Emotional Equations: A book review by Bob Morfris

Posted on: May 25th, 2012 by bobmorris

Emotional Equations: Simple Truths for Creating Happiness + Success
Chip Conley
Free Press/A Division of Simon & Schuster (2012)

An “operating manual” from an “emotional concierge” for those who seek meaning in life on the other side of complexity

I have read and reviewed Chip Conley’s previous books and with all due respect to them, I think this one will have much wide and much deeper impact because the equations he forged during what must have been an especially severe crucible can be of incalculable value to others who have also struggled – with mixed results, at best – to find meaning in their lives. I share Conley’s high regard for Viktor Frankl (1905-1997) and two of his books, The Will to Meaning (1988) and then Man’s Search for Meaning (2006). The name of Conley’s hotel company is Joie de Vivre but as he explains, there was very little joy in his life when he felt compelled to re-read Frankl’s Man’s Search for Meaning. Over several careful readings and countless hours of rigorous reflection, Conley was able to “distill its wisdom down to a simple equation: Despair = Suffering – Meaning.”  That “little mental rule of thumb” became his “lighthouse.” He turned his life around and that, in turn, enabled him to turn his company around.

Just as Dan Roam discovered the power of clarifying and communicating immensely complicated ideas with simple drawings, Conley discovered the power of (his word) “distilling immensely complicated concepts with simple equations, ones that required basic skills such as addition, subtraction, multiplication, and division. Conley possesses an almost insatiable curiosity to understand what works, what doesn’t, and why. He recalls one friend who told him, “Your internal math is haywire.” He notes, “Chaos is a math theory, but it also describes how many of us feel in troubled times.” Almost anyone who reads this book can identify with Conley’s candidly described struggles with finding meaning and significance as well as serenity in his emotionally turbulent life. Hence the importance of the aforementioned equation: “Despair = Suffering – Meaning.”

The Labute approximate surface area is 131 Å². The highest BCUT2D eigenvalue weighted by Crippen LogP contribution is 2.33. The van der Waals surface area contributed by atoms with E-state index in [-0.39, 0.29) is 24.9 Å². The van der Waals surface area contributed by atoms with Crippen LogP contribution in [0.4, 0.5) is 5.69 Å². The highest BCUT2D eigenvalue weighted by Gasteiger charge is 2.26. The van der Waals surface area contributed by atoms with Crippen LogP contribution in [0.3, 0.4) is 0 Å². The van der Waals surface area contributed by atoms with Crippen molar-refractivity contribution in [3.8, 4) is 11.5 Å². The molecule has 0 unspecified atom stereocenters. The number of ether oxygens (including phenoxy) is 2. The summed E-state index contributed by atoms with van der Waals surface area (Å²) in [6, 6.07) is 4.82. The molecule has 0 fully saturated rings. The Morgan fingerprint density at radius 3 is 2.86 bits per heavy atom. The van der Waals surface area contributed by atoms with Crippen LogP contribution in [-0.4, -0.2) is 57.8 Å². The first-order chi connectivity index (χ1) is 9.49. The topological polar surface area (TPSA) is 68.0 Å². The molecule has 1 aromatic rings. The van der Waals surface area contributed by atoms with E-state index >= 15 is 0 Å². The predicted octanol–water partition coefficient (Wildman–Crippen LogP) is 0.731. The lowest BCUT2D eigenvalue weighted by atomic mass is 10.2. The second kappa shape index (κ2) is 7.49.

In fact, Conley brilliantly presents his material within a six-Part framework, organized within 19 chapters for each of which he devised a formula as its title. For example:

1. Emotions = Life
5. Regret = Disappointment + Responsibility
12. Authenticity = Self-Awareness x Courage
14. Integrity = Authenticity x Invisibility x Reliability

Then in Chapter 20, the final chapter, Conley explains to his reader how to create her or his own Emotional Equation. After posing two critically important questions for the reader to consider, Conley provides three case studies based on real-world experiences of several people who had explained to him how they created their own Emotional Equations. In the first, the focus is on RESISTANCE (“Growth = Change – Resistance), the second on HUMILIATION (“Humiliation = (Shame x Anger) – Power”), and the third on EMPATHY (“Empathy = Compassion (for self) + Presence (for others).”

Those who view all this as obvious, simplistic, gimmicky, etc. would be well-advised to recall Oliver Wendell Holmes assertion, long ago, that he “wouldn’t give a fig” for simplicity on this side of complexity but “would give his life” for simplicity on the other side of complexity. What Chip Conley shares so frankly and so generously in this book is what he learned about meaning in life during his journey to the other side of complexity.

I highly recommend Frankl’s two books, especially Man’s Search for Meaning, as well as Roam’s two “napkin” books and then the sequel, Blah Blah Blah: What to Do When Words Don’t Work. It may also be of interest to know that, in Da Vinci’s Ghost, Toby Lester observes, “Francesco [di Giorgio Martini, 1439-1502, Italy’s most renowned architect and companion of Leonardo] didn’t just state his church-body analogy [`Basilicas have the proportions of the human body’] and move on. He drew it too. That’s because, uncommonly for his time but in complete sympathy with Leonardo, he believed in the explanatory power of images. `Without a drawing,’ he explained in the epilogue of his Treatise, `one cannot express and clarify one’s ideas.'” The same can also be said of Conley’s equations but, in fact, they are actually not “simple.” Nor is hard-earned wisdom.

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